The many manifestations of fleece have seemingly flooded the clothing industry in recent years. Undoubtedly linked to the rise in popularity of outdoor and technical fashion led by brands like Patagonia, The North Face — and more recently Salamon, And Wander, Snow Peak, and Arcteryx — we’re seemingly choking on fluffy stuff, and we’re not really complaining.
If there is a cold-weather fabric hierarchy, fleece is the ruling class. But there’s a bunch of different fleece types out there, each with different applications and homes in the sartorial world, so we thought we’d take a closer look at the different breeds of fleece, and where you might typically find them.
What is fleece?
The word “fleece” historically defined the woolly covering of a sheep or goat, but the term has broadened to essentially define any soft, warming fabric that mimics those aforementioned animal coats. You may hear the term ‘wool fleece’, but this term really just refers to unprocessed wool.
Fleece is a synthetic warming fabric, typically made from acrylic or a specific type of polyester called polyethylene terephthalate. It can be also be made of acrylic, but all fleece is created by weaving very fine fibers into a light fabric, which is then brushed into that iconic soft, fuzzy cloth that we know and love.
You can read a brief history of Fleece here.
How is fleece made?
In order to create polyester fleece, polyester fibers must be made first. Petroleum derivatives are heated until they form a thick gloop, which, when set, is spun to form yarns. Being a fellow petroleum product, acrylic fleece is made in the same way, but polyester and acrylic are often blended to make fleece. There isn’t too much to say about cotton fleece since it’s basically just the name assigned when cotton fibers are woven together and brushed to create a fleece-like texture. Just think of the underside of a sweatshirt.
Non-recycled fleece is made from non-renewable petroleum derivatives which I will leave up to you as to whether that sounds good for the environment. And while it can be partially made from recycled plastics, this in itself requires production of non-renewable fossil fuels. Just remember there is enough polar fleece in the world right now to scratch your itch so before you go brand new, check out your local thrift shop for jackets, pullovers, pants, hats, and gloves!
Properties of Fleece Fabrics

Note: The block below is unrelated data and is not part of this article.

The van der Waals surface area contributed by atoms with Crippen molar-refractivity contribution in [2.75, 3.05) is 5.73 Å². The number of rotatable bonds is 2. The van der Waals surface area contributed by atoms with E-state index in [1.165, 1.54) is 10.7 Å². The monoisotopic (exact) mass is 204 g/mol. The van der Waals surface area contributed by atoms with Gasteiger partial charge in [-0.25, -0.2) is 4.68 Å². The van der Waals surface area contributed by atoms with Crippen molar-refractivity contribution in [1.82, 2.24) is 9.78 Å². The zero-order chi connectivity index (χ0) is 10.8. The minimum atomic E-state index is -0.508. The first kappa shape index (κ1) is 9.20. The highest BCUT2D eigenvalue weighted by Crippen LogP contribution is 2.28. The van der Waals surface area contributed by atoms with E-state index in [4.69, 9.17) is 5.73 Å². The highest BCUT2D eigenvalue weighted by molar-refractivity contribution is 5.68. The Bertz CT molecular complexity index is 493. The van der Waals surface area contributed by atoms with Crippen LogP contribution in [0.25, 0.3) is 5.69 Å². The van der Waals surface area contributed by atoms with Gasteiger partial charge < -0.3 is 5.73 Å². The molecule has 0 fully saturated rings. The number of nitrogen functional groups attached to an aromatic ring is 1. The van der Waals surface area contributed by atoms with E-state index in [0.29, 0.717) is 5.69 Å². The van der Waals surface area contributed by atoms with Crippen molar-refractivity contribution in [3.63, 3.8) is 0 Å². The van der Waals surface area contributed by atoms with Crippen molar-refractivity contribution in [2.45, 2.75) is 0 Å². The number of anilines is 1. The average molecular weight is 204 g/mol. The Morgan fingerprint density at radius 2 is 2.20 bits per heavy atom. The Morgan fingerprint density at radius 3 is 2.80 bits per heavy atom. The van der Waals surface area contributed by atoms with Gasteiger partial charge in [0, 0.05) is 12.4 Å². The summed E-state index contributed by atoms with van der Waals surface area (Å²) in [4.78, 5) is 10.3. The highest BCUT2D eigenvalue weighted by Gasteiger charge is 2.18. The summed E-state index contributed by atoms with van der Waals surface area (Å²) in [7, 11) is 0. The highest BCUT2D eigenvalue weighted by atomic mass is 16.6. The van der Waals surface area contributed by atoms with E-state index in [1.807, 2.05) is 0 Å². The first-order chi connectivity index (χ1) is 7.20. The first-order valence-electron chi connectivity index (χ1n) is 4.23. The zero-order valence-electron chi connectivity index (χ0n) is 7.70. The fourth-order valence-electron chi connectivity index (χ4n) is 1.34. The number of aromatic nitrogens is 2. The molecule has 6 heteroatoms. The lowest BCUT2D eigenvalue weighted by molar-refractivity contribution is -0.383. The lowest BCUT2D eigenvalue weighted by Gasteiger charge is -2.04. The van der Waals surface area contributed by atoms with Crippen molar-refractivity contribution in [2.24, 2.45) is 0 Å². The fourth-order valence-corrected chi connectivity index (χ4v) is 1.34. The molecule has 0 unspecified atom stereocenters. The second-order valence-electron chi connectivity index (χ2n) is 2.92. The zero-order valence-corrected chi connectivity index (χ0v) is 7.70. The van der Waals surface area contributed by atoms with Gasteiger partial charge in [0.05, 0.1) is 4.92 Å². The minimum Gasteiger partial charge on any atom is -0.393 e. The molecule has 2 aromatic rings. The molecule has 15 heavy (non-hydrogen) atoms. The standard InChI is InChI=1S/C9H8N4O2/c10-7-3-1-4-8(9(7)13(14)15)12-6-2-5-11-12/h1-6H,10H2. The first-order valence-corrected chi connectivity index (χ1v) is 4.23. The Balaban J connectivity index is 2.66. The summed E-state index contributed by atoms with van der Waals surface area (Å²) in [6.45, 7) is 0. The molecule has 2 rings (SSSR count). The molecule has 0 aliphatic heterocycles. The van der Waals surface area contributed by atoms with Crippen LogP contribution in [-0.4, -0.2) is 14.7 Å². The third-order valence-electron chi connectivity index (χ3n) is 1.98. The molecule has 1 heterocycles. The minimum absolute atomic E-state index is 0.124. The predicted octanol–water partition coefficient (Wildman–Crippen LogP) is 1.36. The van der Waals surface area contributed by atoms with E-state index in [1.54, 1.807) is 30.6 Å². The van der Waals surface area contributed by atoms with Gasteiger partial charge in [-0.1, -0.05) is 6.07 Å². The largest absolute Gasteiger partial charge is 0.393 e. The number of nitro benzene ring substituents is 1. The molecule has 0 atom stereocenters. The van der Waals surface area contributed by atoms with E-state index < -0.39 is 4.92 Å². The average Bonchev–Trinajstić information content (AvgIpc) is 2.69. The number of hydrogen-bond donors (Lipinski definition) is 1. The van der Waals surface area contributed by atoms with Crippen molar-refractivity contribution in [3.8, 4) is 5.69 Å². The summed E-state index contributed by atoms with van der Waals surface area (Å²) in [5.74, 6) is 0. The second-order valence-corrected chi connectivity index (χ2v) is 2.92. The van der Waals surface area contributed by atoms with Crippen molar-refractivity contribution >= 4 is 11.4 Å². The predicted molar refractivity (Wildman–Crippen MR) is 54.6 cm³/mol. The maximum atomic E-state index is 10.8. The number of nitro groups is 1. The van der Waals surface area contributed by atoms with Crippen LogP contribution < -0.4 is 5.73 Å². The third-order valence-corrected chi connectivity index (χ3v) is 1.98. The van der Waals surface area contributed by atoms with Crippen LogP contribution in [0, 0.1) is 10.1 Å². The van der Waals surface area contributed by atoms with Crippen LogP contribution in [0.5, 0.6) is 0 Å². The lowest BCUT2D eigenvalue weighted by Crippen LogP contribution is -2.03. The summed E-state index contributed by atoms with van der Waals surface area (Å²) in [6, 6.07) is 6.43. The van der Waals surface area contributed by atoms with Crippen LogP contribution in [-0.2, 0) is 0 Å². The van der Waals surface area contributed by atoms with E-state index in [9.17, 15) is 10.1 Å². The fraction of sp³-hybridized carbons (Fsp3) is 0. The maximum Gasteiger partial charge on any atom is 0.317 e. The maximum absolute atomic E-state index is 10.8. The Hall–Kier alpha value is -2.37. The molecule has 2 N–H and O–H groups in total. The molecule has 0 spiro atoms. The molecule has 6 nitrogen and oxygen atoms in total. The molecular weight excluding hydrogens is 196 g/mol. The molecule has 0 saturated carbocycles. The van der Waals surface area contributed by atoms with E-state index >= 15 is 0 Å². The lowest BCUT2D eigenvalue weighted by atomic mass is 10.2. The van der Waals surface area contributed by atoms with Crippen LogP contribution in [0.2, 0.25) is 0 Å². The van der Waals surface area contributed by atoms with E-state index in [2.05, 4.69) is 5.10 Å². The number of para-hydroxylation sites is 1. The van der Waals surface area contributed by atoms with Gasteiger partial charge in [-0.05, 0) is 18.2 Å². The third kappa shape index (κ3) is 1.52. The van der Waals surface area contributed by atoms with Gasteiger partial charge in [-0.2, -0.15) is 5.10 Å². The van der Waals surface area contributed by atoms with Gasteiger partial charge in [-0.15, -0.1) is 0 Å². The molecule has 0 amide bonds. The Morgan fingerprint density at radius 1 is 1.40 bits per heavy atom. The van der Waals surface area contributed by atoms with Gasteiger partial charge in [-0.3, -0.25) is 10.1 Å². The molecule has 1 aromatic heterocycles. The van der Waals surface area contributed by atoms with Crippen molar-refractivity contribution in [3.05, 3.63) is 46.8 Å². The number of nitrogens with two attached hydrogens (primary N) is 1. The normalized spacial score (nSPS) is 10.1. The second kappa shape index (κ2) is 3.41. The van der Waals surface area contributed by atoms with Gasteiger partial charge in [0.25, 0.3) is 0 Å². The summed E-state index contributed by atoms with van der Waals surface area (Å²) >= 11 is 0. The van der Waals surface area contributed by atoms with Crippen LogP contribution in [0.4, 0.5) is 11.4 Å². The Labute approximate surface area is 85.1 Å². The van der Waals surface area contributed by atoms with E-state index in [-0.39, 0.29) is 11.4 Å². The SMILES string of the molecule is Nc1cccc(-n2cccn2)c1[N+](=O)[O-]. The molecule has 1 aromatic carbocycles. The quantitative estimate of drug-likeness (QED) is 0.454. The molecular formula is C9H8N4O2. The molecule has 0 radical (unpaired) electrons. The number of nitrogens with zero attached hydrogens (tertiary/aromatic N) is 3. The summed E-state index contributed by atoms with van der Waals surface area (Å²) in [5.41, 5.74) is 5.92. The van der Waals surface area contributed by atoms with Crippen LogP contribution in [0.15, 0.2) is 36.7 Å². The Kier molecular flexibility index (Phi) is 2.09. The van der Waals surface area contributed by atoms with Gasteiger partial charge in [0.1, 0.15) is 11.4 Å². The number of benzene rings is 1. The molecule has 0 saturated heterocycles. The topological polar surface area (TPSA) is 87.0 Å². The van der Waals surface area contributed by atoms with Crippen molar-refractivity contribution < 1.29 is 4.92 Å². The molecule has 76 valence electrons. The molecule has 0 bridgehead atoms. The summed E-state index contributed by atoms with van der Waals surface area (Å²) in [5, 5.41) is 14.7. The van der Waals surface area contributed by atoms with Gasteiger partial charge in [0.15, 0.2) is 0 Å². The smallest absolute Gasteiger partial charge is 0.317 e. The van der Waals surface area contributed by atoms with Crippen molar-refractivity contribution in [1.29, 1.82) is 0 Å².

For many, fleece is a cold-weather staple as it keeps you warm due to its dense weave and fuzzy texture. Air pockets can sit between the piles on the surface of fleece, meaning the material can retain more warmth. Synthetic fleece is more comfortable on the skin than many wools, and its synthetic nature allows moisture to evaporate rather than absorb it. Furthermore, by not absorbing as much moisture as, say, a cotton cloth, fleece remains more breathable.
In other words, fleece is a bit of miracle fabric. It has very few flaws, the main one being that it is not biodegradable. This leads us onto sustainability.
Is fleece sustainable? The answer is yes, and no. The good part is that increasingly, fleece is made from recycled polyester (mostly using plastic bottles or old textiles), which is, of course, better than producing more virgin fibers. In terms of the carbon footprint of their manufacture, fleece and wool average out to around the same, however since the former has a better record of durability, it can be argued that this is the more sustainable choice.
The problem is that even when fleece is spun from recycled textiles, polyester still releases microfibers into the water when its washed, and on top of that, the fabric doesn’t biodegrade anywhere near as quickly as natural variations do. According to a study by the University of California (and funded by our friends at Patagonia), the average synthetic jacket drops around 1.7 grams of microfibers into the washing machine, which makes its way to the water treatment plant and eventually out into the ocean. To help put a stop to this, you could try using a Guppy Friend, a washing bag that aims to minimize fiber shedding and microplastic pollution, but many argue that the solution ought to come from textile manufacturers.
The Types of Fleece